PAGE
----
E. R. Curtius, Cleansing the Discipline

Between the 1950s and the 1990s, most doctoral dissertations in medieval literary studies included at least some reference to Ernst Robert Curtius’ 1948 Europäische Literatur und Lateinisches Mittelalter, translated into English as European Literature and the Latin Middle Ages. Because of his meticulous and encyclopedic study, medieval scholars viewed him as one of the founding fathers of the modern study of the Middle Ages. However, Curtius’ career and work includes some disturbing details, many of which can be seen at work in his 399-page long ‘review’ of Hans Hermann Glunz’s 1937 book on the literary aesthetics of medieval culture (Die Literarästhetik des europäischen Mittelalters: Wolfram, Rosenroman, Chaucer, Dante) as well as in his 1933 essai, Deutscher Geist in Gefahr. I have discussed these issues in detail in “‘Cleansing’ the Discipline’: Ernst Robert Curtius and His Medievalist Turn,” in: Medievalism in the Modern World: Essays in Honour of Leslie Workman. Ed. Richard Utz and Tom Shippey. Making the Middle Ages, 1. Turnhout: Brepols, 1998, 359-78. Louise D’Arcens (Prolepsis) summarizes: “Utz focuses on Curtius’ thoroughgoing demolition of his fellow-medievalist Hans Hermann Glunz, and the devastating outcome of this for Glunz. This Cantoresque essay provides a fascinating alternative portrait of a scholar whose anti-nationalist reputation, Utz suggests, sits uncomfortably alongside a more questionable ethic of scholarly ambition and intellectual dogmatism. By considering the human expense at which Curtius’ stature was achieved, the essay also offers a counter-history of medieval studies, one which ultimately makes a case for the importance of intellectual generosity and plurality within a discipline.”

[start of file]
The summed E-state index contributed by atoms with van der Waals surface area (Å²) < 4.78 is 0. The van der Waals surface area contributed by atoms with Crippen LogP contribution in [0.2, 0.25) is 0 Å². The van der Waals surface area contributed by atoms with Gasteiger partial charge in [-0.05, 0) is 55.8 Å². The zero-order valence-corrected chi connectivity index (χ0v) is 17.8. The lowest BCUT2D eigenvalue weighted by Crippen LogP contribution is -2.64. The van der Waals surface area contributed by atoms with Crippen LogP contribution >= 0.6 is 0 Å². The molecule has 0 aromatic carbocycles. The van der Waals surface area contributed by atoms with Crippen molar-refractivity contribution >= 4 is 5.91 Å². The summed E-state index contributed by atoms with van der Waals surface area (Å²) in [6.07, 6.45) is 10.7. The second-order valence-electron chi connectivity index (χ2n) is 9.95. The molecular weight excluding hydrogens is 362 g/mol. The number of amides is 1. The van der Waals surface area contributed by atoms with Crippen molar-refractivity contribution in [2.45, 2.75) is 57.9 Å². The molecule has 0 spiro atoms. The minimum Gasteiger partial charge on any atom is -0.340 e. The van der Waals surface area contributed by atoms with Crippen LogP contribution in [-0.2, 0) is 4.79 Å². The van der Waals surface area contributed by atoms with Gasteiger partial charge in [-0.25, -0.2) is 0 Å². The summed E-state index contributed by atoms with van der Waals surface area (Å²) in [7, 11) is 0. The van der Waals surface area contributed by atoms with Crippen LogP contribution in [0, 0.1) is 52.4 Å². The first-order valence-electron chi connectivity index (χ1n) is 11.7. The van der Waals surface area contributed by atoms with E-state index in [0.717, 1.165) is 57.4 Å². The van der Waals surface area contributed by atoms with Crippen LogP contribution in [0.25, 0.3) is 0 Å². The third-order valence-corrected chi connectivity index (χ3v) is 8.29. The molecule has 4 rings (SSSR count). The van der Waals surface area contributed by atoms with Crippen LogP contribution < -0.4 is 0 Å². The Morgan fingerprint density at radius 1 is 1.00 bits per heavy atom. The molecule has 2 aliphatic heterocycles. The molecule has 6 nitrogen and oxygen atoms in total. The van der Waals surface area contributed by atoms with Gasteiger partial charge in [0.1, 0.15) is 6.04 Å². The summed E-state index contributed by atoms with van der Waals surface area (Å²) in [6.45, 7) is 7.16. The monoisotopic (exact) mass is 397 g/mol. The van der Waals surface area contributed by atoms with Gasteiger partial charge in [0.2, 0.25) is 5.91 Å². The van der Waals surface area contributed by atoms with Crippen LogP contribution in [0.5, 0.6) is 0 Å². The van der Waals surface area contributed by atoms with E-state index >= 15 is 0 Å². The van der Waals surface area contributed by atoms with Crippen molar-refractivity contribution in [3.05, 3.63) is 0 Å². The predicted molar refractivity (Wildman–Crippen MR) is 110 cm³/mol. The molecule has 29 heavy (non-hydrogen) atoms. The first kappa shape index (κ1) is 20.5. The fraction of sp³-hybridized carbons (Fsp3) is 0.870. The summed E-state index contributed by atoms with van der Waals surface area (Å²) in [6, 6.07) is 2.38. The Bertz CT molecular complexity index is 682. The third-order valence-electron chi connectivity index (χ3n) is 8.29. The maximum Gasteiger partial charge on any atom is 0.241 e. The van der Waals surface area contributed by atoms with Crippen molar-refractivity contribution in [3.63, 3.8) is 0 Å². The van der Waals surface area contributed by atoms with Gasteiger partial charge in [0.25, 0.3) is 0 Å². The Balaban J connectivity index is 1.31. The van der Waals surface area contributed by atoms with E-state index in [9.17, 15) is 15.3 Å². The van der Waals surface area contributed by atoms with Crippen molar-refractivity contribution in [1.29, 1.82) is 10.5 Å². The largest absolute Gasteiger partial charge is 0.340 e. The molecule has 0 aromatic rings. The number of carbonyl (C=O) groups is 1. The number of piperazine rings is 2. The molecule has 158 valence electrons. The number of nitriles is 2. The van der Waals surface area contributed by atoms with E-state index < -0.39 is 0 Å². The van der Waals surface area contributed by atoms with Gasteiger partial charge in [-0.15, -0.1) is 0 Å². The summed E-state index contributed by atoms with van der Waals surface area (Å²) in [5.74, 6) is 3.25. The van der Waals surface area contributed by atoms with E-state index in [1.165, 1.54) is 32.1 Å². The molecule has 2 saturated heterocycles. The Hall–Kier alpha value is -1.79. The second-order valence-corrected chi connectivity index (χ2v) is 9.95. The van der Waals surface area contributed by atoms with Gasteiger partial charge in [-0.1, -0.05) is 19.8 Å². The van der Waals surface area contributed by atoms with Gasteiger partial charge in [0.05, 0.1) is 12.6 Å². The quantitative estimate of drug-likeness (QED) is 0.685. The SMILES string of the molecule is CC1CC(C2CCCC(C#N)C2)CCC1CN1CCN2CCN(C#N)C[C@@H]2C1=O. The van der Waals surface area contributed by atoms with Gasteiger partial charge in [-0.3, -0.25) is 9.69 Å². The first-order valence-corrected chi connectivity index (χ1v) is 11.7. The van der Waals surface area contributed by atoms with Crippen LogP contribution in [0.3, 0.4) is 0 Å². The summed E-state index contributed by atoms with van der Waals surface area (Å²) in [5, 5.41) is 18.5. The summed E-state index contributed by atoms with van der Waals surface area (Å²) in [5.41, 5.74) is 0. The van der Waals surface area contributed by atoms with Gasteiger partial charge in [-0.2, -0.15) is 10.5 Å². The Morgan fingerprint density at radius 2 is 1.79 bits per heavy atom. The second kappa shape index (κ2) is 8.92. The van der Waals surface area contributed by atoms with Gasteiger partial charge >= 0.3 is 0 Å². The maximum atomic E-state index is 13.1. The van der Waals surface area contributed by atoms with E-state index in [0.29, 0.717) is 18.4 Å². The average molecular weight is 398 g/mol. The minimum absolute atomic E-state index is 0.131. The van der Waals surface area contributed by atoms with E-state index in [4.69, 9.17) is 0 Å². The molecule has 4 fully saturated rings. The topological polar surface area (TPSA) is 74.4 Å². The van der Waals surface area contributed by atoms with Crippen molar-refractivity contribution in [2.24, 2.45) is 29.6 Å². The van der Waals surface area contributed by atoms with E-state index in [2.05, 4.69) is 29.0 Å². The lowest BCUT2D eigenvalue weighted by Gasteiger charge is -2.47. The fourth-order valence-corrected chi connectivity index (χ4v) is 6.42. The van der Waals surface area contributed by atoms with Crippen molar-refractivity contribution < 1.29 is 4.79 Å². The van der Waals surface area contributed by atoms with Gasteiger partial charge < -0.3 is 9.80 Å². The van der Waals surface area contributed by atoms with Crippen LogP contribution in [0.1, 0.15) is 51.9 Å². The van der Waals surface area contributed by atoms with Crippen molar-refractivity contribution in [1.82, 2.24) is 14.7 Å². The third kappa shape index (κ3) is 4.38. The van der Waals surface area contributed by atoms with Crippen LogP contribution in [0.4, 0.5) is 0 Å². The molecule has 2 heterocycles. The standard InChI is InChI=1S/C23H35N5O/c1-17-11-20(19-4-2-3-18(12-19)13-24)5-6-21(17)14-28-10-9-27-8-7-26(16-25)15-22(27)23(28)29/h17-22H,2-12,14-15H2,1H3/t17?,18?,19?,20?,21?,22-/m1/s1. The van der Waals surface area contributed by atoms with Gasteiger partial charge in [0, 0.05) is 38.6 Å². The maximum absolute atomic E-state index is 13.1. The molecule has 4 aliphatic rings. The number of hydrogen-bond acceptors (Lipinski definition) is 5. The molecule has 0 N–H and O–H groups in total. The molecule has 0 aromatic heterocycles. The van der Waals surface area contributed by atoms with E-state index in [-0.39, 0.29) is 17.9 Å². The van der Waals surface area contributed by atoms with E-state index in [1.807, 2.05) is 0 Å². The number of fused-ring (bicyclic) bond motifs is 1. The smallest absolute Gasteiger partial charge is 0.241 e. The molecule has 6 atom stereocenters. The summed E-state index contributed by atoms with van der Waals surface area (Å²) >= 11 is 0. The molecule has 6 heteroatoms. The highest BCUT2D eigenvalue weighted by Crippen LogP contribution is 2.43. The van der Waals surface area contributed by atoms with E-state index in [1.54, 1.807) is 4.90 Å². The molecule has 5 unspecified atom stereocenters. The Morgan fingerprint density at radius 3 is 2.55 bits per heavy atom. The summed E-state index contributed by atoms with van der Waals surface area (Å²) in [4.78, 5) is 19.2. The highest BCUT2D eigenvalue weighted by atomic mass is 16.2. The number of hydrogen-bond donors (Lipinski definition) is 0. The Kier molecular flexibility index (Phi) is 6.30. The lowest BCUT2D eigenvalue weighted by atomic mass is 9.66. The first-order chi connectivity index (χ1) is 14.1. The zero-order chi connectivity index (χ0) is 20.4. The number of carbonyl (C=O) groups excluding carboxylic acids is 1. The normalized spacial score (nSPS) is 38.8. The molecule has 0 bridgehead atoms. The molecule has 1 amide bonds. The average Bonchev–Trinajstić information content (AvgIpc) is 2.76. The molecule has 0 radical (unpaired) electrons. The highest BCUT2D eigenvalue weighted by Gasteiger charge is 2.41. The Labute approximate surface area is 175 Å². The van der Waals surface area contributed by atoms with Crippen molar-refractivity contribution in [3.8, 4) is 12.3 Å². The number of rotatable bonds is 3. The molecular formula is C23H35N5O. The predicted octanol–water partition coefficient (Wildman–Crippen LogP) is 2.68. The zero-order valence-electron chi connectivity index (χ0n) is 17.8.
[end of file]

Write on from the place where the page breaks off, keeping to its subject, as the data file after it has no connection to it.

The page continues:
mediävalismus medievalism medievalismo médiévalisme